FAMU’s No.1 seed takes big steps

Rochelle Goldthreate, known as Nikki to those close to her, is undoubtedly one of the best sportswomen in the field of tennis that FAMU has ever seen.

Goldthreate, a senior from Nashville, Tennessee, is a very dominant force on the ladies’ lawn tennis team. She is the no. 1 seed on the team, and her contributions have also put FAMU in as the no. 2 seed among the college circuit for this season.

Throughout her school years, she has maintained a solid career in the field as she has won 80 percent of her matches.

This talented young lady is very modest as she sees a lot of people who have been great help to her success in the last four years at FAMU. She thanks the coaches and the team for helping her with her development and motivation to win.

“The team, they’re great. They really motivate you when you are up or when you are down. I have a good relationship with them, and this is good because when you’re away on road trips and other matches, you need someone to to talk to as well as for support. And they are there.”

Rochelle started playing tennis at the tender age of four. Both of her parents used to play tennis, and her father, realizing that his child had the potential to be a tennis “ace”, started taking her under his wing and training her.

He became her primary mentor throughout her elementary years. His influenced continued through her high school days at John Overton High. Goldthreate’s father continues to give her pointers on her tennis career at FAMU.

The elder daughter of Joe and Patricia Goldthreate, Rochelle aspires to roll with the big guns and make her debut in the professional leagues this summer.

This will definitely be a huge transition. Although she will no longer have school work as a factor, she will still have to focus on practicing to be one of the best in the league. In fact, she may have to practice at least 2-3 times more than the 3 hours for 6 days weekly that she usually puts in at the FAMU tennis court.

Goldthreate does agree that turning professional is a major step from the university level, but she maintains that she is prepared to take that step.

She will be training from her hometown in Nashville where her father will take the reins as being her main coach and advisor once more.

Goldthreate expects some defeats in the beginning, but believes that she will soon pick up enough momentum to make her mark in the professional league.

“It’s a life thing. People will be trying to make money off their tennis skills. It’ll be tough at first, but I’ll continue to maintain my confidence and I’m going to start winning again,” she said.

“It’s a mind game. It’s all about the confidence and the mental state. Once your mind is up there, you’ll be up there.”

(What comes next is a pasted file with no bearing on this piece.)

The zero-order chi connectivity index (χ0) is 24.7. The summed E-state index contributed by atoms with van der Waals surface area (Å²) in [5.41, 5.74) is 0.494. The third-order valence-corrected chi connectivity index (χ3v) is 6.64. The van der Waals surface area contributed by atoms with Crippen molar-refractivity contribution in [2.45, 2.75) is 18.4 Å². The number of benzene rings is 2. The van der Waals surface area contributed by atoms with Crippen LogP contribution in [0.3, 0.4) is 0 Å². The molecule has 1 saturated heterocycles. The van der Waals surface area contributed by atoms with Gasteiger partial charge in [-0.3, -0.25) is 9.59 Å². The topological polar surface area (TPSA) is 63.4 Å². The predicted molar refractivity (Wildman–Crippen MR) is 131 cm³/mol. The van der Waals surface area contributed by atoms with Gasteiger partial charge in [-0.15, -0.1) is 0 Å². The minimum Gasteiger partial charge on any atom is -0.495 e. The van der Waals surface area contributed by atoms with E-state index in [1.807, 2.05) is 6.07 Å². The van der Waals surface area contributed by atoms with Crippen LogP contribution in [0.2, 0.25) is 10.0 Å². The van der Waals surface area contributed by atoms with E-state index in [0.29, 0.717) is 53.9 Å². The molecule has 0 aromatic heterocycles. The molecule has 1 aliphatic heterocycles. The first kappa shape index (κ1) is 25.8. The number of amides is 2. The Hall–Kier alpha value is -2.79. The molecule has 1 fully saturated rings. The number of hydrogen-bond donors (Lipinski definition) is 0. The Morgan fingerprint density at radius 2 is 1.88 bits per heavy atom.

James Hargrove, the head coach of the FAMU women’s tennis team, echoes Goldthreate’s sentiments as he also expressed confidence in Rochelle’s ability. Having coached her throughout the four years, he has seen her develop, especially from junior year, where he says she blossomed and came into her own as a really superb athlete.

“She is really a good player. At this point, there is really no one to push her to the next level, but at the professional leagues, there’ll definitely be people to push her. She definitely has all the skills. She may be a little emotional at times, but once she learns to channel that emotion in the right way, she’ll definitely be a outstanding player. She’ll be elevated because success breeds success.”

Although tennis plays a major factor in her life, Goldthreate did find time for her academics. She has worked hard in these four years and is very happy that she will be the proud owner of a degree in Computer Information Systems come the end of this semester.

She admits that it is a time consuming process, but once you plan your day, everything should be achieved.

Goldthreate volunteers her time in her sport, where she and her father hold a tennis clinic in the summers for underprivileged children in Nashville. Goldthreate’s parents have been major inspirations in her life.

“My parents, they’re strong people. They help out with things in the community, the church, the less privileged. They are well balanced, strong and confident, and I feel good and know I can achieve when I look from where they came from to where they are at now.”

Coach Hargrove agrees that she is a role model to her peers.

” She is a model citizen. The team looks up to her on and off the court. Not many people can say that about their teammate once they’re off the court, so that’s a good thing. I haven’t had a problem with her in the four years that she has been here” he said.

The main tennis concern for Rochelle right now is the MEAC Championships, that will be held in Tallahassee from the 18th-20th April. The team will compete against 11 other teams in a chance to claim the #1 title. If they successfully accomplish this, the winners will go to the NCAA regional playoffs. This will definitely be something special for Rochelle and the members of the team to accomplish.

The team definitely wants to help her see this goal become a reality. Sahira Williams, 19, an accounting major from Antigua, brings these expectations to light.

“Nikki is a good player. She is very motivating. She really wants to win the championships, so that is also part of our motivation. We’re planning to win for Nikki,” she said.

Goldthreate, as she moves a step closer to her dream, looks back on her days at FAMU.

She admits that it was a great experience and was really glad that she chose to attend this school. As she looks forward, she is definitely ready for the challenges life will be serving her this summer.

“I’ve thought about turning pro for a while now, and I love tennis, so I’ll be ready,” Goldthreate said.